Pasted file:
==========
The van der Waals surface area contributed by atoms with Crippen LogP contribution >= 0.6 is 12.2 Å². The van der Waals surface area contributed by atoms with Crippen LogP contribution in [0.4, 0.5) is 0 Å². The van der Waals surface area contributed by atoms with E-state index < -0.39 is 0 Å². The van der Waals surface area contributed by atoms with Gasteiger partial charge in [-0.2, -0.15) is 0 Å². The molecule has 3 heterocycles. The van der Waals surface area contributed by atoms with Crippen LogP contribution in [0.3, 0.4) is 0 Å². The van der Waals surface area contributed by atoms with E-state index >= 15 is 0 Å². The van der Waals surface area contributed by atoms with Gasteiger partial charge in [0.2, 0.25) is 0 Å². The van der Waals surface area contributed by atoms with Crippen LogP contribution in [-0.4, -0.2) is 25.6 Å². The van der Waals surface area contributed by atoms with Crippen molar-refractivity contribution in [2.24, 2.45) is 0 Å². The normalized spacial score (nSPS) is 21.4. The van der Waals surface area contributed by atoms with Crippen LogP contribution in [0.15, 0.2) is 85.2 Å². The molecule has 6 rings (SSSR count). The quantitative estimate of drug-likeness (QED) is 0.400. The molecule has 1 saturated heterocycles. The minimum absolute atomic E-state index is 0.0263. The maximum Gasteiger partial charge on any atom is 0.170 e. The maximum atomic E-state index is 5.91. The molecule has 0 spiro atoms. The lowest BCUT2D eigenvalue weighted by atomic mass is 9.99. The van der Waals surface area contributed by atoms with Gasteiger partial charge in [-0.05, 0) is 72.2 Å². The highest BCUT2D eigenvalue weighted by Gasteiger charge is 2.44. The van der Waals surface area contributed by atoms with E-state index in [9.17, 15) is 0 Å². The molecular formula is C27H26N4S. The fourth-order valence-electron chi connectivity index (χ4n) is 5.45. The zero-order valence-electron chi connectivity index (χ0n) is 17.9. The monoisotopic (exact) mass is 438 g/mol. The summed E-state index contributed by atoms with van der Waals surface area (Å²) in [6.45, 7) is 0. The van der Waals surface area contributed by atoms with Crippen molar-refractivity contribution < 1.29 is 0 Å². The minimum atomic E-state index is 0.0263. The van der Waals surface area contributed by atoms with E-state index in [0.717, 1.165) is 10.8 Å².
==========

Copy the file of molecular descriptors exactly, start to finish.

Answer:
The van der Waals surface area contributed by atoms with Crippen LogP contribution >= 0.6 is 12.2 Å². The van der Waals surface area contributed by atoms with Crippen LogP contribution in [0.4, 0.5) is 0 Å². The van der Waals surface area contributed by atoms with E-state index < -0.39 is 0 Å². The van der Waals surface area contributed by atoms with Gasteiger partial charge in [-0.2, -0.15) is 0 Å². The molecule has 3 heterocycles. The van der Waals surface area contributed by atoms with Crippen LogP contribution in [0.3, 0.4) is 0 Å². The van der Waals surface area contributed by atoms with E-state index >= 15 is 0 Å². The van der Waals surface area contributed by atoms with Gasteiger partial charge in [0.2, 0.25) is 0 Å². The van der Waals surface area contributed by atoms with Crippen LogP contribution in [-0.4, -0.2) is 25.6 Å². The van der Waals surface area contributed by atoms with Crippen molar-refractivity contribution in [2.24, 2.45) is 0 Å². The normalized spacial score (nSPS) is 21.4. The van der Waals surface area contributed by atoms with Crippen LogP contribution in [0.15, 0.2) is 85.2 Å². The molecule has 6 rings (SSSR count). The quantitative estimate of drug-likeness (QED) is 0.400. The molecule has 1 saturated heterocycles. The minimum absolute atomic E-state index is 0.0263. The maximum Gasteiger partial charge on any atom is 0.170 e. The maximum atomic E-state index is 5.91. The molecule has 0 spiro atoms. The lowest BCUT2D eigenvalue weighted by atomic mass is 9.99. The van der Waals surface area contributed by atoms with Gasteiger partial charge in [-0.05, 0) is 72.2 Å². The highest BCUT2D eigenvalue weighted by Gasteiger charge is 2.44. The van der Waals surface area contributed by atoms with E-state index in [9.17, 15) is 0 Å². The molecular formula is C27H26N4S. The fourth-order valence-electron chi connectivity index (χ4n) is 5.45. The zero-order valence-electron chi connectivity index (χ0n) is 17.9. The monoisotopic (exact) mass is 438 g/mol. The summed E-state index contributed by atoms with van der Waals surface area (Å²) in [6.45, 7) is 0. The van der Waals surface area contributed by atoms with Crippen molar-refractivity contribution < 1.29 is 0 Å². The minimum atomic E-state index is 0.0263. The van der Waals surface area contributed by atoms with E-state index in [0.717, 1.165) is 10.8 Å².